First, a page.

By Dr. Heather Beach DVM
When determining the optimal diets for our horses, there is a standardized way of measuring the current and ideal weight of a horse through the use of the body condition score, or BCS. The standard body condition scoring scale for horses ranges from a 1 to a 9, with 1 being emaciated, 9 being morbidly obese, and 5 to 6 being ideal. The score for an individual horse is generally reported as a 5/9 meaning that the horse has a score of 5 on a scale from 1-9. Even with this standard well documented, horse owners still experience a great deal of confusion and anxiety about the ideal weight for their individual horse.
As a horse owner, you should be objective when assessing your horse’s weight, and listen carefully to the advice and input of your veterinarian when discussing your feeding program. Many people will irrationally equate feeding their horses (and other pets) with loving them, and as a result, obesity in horses and other domestic animals is extremely common. It is important to remember that the health consequences of having an overweight horse are oftentimes FAR more severe and dire than having a slightly underweight horse. An obese horse puts more stress on its joints, tendons/ligaments, and hooves. Most importantly however, obesity in horses causes a cascade of metabolic changes which greatly increase the chance for the development of laminitis. Laminitis is a painful and frequently irreversible disease of the hoof which often necessitates euthanasia. Just as obesity in humans dramatically increases the risk for a fatal heart attack, obesity in horses can have deadly consequences due to laminitis.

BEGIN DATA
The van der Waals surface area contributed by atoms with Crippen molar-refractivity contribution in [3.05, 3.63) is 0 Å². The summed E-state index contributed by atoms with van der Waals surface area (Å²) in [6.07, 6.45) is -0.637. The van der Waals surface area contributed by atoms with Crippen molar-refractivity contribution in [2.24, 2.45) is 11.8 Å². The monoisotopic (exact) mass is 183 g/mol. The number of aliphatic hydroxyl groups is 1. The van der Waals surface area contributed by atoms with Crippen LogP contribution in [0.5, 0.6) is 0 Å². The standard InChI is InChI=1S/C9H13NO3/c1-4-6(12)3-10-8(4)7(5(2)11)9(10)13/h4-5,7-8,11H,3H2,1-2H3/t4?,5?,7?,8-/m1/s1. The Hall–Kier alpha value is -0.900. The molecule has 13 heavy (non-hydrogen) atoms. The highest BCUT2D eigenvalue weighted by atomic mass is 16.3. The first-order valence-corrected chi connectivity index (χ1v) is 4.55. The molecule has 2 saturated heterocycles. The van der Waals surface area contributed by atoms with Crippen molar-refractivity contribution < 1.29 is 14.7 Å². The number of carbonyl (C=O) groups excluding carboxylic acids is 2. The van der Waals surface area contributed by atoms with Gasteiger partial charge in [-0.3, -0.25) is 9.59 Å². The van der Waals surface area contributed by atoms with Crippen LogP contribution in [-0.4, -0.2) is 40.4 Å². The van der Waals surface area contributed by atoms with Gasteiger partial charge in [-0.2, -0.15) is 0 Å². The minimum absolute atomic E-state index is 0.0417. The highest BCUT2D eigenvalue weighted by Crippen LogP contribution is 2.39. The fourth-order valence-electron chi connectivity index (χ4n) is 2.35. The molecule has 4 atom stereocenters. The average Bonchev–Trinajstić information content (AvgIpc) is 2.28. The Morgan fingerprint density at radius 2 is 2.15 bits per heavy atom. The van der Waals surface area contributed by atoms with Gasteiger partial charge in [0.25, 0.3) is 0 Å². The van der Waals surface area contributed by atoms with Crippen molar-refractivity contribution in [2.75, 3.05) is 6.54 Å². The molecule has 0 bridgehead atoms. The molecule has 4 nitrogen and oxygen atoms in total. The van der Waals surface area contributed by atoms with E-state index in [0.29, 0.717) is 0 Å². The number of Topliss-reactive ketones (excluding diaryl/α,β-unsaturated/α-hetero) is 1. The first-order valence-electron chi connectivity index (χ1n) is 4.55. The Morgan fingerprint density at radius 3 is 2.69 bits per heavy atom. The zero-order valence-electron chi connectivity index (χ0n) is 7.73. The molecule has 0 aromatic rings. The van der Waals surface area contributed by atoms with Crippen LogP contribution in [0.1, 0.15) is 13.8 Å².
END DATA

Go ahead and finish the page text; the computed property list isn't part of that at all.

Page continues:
Your veterinarian can help you objectively determine your horse’s current body condition score and will take into account his/her breed, level of athleticism, and medical history to determine if the current score is the most appropriate one for your horse.
The BCS Chart can be used to identify areas of fat accumulation in the horse and will help
you learn how to accurately body condition score your own horse:
2. Crease down back
4. Along the withers
5. Along the neck
6. Behind shoulder
The ideal body condition score is between 5 and 6.
Horses in the 5-6 range will have some fat under the skin in the areas shown in the diagram, making those areas slightly prominent and spongy to palpation. If you notice any large accumulations of fat on your horse in the areas outlined in the diagram, chances are your horse is overweight and in danger of serious health consequences. If your horse is underweight, the areas noted in the diagram may appear sunken and bony prominences may be more visible.
It is important to note that the size of the horse’s belly is NOT an indicator of body condition. Humans, predominantly adult human males, do have a tendency to accumulate intra-abdominal fat. This fat is stored within a special abdominal connective tissue called “omentum” and is responsible for the uniquely recognizable “beer belly” appearance (i.e., Santa Claus and his belly that shakes like a bowl full of jelly, or Homer Simpson). For the most part however, fat stores in people and animals are most extensive just underneath the skin and covering muscle (like the fat at the edge of a pork chop or a steak).
If your horse has a particularly round and distended abdomen, it is much more likely to be due to a “hay belly.” A hay belly has a couple of different contributing factors, but is predominantly caused by physically having a large amount of ingesta or partially digested food sitting within the large intestinal viscera of the horse.